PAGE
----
Going through a marriage break-up is the worst. Well, at least until you have to then follow that up with all the legal issues of a legal divorce and property settlement.
Some former partners can get through it reasonably and kindly, but divorce is known for bringing out the worst in people.
Emotional hurts spill over into what should be clinical financial settlements, and everything can become difficult. What you need at a time like this is a family lawyer who can navigate you through the process while you're at your most vulnerable.
Lucy Good is the owner of Beanstalk Single Mums, an interactive single mother platform, and she's supported countless single mums as they navigate their way through property settlements. She knows this is a tough time.
"Disarray is the first word that comes to mind!" she says. "With divorce being the second most stressful life event, people are going through a rollercoaster ride of emotions, alongside navigating big practical changes to their lives.
"Decisions during this time can be made out fear and necessity, without having the time, knowledge or energy to access if they are right or not. Often there is lots of well-meaning advice from friends and family which may be incorrect since everyone's separation circumstances are unique."
Good says the best place to start when looking for a lawyer is word of mouth.
"Word of mouth can be a good place to start, but it is not enough on its own," she says. It's important to check out the lawyer before engaging their services. Online support groups for single parents can provide suggestions, as well as looking on Google.
"Taking time to research via websites is a great starting point. Here you can see their location, their expertise, their team, and most importantly, their values i.e. why they do what they do, the service they offer and the outcomes they want for their clients."
So once you've done your research, how do you choose the best family lawyer for you? It's important to ask the right questions:
1. Does this person make me feel comfortable?
Jennifer Franklin has been a family lawyer for over 25 years in Sydney and Brisbane, and she says the choice must be a personal one.
"It's a relationship built at a time when most people are at a low point in their life," she says. "Often you need to share stories you wouldn't tell your mum, best friend or mate over a beer, so it's about feeling comfortable with sharing information, feeling respected and that the solicitor understands what your priorities are."
2. How qualified is my lawyer?
Family lawyers in Australia are actually solicitors (lawyer is an American term that has crept its way in here), and they all have law degrees. They're all qualified to help you navigate your way through your divorce and property settlement, but there are some that are known as an "accredited specialist".
Franklin says those specialists must have many years of experience and sit a challenging exam in order to win that accreditation from their state law society.
Those with accreditations will generally charge higher fees but Franklin says if your case is pretty straightforward (and most settlements are, even though they may not feel it at the time), they are not necessarily any better for your situation.
3. Does my laywer want to go to court?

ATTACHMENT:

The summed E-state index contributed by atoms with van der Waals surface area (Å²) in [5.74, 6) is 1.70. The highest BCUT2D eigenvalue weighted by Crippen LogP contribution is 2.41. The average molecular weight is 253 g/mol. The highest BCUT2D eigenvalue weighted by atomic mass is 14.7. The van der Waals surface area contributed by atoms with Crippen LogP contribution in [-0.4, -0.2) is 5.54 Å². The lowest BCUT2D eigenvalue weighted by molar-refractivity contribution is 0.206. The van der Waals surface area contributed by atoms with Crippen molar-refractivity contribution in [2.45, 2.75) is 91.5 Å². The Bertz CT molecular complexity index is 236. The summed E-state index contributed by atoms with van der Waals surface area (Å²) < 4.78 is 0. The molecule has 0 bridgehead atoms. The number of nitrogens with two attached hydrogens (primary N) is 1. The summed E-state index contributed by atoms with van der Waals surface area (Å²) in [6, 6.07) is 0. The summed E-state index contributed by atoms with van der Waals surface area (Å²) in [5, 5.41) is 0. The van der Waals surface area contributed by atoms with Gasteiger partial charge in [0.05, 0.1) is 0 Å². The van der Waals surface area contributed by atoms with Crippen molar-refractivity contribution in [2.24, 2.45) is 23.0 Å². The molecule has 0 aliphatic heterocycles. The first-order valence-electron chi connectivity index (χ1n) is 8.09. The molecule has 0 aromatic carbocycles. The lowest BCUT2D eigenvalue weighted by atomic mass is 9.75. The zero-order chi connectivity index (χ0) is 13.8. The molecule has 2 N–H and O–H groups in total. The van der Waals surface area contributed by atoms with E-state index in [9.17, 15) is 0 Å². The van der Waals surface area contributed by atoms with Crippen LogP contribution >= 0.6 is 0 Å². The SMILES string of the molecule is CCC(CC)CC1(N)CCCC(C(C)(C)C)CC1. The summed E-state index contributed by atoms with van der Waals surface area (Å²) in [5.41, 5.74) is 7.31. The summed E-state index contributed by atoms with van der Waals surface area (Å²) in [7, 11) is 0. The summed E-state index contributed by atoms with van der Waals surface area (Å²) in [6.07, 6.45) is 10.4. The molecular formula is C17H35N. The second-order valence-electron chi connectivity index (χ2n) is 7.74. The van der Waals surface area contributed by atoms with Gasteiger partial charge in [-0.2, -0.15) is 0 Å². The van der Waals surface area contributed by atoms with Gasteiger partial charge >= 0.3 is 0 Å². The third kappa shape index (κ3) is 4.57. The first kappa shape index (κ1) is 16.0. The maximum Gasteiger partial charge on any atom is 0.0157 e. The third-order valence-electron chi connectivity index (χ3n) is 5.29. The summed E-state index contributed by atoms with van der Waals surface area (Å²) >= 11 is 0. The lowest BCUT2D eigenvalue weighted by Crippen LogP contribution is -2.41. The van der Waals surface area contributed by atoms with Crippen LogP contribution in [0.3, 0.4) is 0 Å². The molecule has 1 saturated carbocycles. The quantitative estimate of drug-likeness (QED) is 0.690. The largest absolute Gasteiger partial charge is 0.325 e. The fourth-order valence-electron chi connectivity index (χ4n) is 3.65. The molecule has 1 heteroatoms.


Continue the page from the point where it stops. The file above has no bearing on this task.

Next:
Franklin says most laywers will try to help you avoid going to court if it can be helped, and if yours doesn't want to do that, you may want to consider shopping around.
"Some lawyers also engage in 'collaborative practice' which is a special type of mediation aimed at assisting parties resolve their issues without court," says Franklin.
4. Is my lawyer a family law specialist?
"Family law is a specialist area of law, it is dynamic and evolving," says Franklin. "You need someone who really does mostly family law work, rather than a variety of lots of things and none of them necessarily very well. I never recommend garden variety suburban firms that offer a range of service in all areas of law."
5. How much does my lawyer charge?
It's a basic question and you have the right to know up front so don't be embarrassed to ask. Also, ask how you'll be charged, if there's an up-front retainer, what supplementary charges there are for things like reading letters from your ex's lawyer, and whether any junior staff working on your case will affect the rate.
Good says you'll often find law firms' fee structures on their website.
"Fixed fees are becoming more popular and allow you to budget accordingly," she says.
Once you've made a decision, Good says you should know early on if you've chosen the right lawyer for you.
"They will communicate regularly, keep you in the loop of what is happening, and always be available to answer your questions and concerns," she says.
"They'll keep you calm and lessen stress, instead of making you worry more. A good lawyer will also lay out a list of options and possible outcomes to every move, so you know what to expect and what happens next.
"Most importantly, a good lawyer will work to keep your case out of court and as short as possible, as well as keeping your relationship with your ex-partner amicable with a view to you building a happy, healthy co-parenting relationship."
And if you realise you've chosen the wrong lawyer? That's not a problem says Franklin.
"You can change your mind at any stage," she says. "Simply terminate your firm's services in writing via email.
"You'll usually need to pay any outstanding bills before they will arrange to send your documents elsewhere, so make sure you can do that fast and move on."